Carara National Park is located near the Pacific coast of Costa Rica. It was established on April 27, 1978, as a biological reserve, but after an increase in tourism in the 90s, the government changed its status to a national park in 1998. This national park is a visiting birder’s dream since it’s so close to popular beaches in Jaco and San Jose.
Carara National Park is in the northernmost Pacific coastal rain forest remaining in Costa Rica. With over 12,000 acres, the landscape includes forests and mountains. It contains the transition zone into the tropical dry forests. The Amazonian and Mesoamerican ecosystems meet and the climates of the Pacific dry north meet the humid south coast. This connection allows birds that typically don’t see each other, to meet. There are over 400 species of birds identified in the park. The Black-hooded Antshrike, Chestnut-backed Antbird, Rufous-Tailed Hummingbird, and White-shouldered Tanager are just a few that can be spotted in the trees. It also houses the largest population of Scarlet Macaws. Since these trees are dryer and evergreen, it makes it easier for birders to spot them. Birds are not the only wildlife that calls the park home. Capuchin Monkeys, crocodiles, and Howler Monkeys are also found on the grounds.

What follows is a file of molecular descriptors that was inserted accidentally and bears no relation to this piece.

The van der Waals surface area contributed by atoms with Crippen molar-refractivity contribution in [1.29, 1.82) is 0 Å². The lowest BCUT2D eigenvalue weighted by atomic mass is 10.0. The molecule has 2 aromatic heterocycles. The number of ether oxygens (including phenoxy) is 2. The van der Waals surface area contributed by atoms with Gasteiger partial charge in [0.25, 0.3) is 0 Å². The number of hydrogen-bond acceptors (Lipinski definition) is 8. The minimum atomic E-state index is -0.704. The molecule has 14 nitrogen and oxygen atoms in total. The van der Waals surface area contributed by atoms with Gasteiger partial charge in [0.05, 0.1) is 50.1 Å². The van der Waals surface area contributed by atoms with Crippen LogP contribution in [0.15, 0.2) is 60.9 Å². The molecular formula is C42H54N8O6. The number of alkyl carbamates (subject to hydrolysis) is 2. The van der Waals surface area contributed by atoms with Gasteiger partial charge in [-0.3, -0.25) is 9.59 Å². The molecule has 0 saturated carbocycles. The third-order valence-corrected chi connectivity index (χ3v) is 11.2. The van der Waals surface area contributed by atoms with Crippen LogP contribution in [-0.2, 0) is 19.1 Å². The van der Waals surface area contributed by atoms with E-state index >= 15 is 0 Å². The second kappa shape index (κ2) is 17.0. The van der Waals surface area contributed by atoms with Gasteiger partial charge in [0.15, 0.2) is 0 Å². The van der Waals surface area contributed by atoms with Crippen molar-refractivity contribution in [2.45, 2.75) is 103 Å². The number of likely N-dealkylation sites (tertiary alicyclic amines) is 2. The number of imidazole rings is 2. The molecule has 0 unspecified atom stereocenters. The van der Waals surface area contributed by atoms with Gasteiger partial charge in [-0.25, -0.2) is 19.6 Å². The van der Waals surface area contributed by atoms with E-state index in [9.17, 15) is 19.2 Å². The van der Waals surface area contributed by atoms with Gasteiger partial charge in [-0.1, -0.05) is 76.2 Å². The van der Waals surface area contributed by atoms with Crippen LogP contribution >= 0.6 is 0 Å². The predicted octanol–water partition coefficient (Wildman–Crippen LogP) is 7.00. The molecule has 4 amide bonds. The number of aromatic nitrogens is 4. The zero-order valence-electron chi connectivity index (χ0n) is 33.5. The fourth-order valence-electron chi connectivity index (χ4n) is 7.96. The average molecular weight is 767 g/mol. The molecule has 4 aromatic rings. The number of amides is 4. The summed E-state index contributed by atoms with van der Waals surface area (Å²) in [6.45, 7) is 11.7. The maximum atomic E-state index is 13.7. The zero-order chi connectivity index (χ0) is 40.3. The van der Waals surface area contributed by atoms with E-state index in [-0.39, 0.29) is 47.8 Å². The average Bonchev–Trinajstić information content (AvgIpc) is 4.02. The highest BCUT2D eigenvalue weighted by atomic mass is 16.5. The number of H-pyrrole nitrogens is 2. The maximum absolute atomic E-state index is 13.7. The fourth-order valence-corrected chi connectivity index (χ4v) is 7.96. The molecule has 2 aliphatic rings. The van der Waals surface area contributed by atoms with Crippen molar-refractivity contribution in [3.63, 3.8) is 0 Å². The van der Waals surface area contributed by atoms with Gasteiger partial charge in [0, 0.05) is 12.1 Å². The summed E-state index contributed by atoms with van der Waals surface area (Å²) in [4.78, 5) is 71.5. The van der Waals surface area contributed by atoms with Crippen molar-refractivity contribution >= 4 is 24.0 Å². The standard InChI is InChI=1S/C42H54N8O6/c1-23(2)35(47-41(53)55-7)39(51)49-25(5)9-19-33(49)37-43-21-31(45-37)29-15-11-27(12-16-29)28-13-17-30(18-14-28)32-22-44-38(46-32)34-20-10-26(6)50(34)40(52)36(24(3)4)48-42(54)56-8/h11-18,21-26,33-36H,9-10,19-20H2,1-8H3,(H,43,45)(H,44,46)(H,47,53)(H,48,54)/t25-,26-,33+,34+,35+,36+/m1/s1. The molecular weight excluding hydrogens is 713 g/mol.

Birders don’t have to be avid hikers to see what the trails have to offer. The main trail is just under a mile and other breakout trails are a little over a mile.
Owen traveled to Carara National Park in December 2004 and December 2014.
Birds found here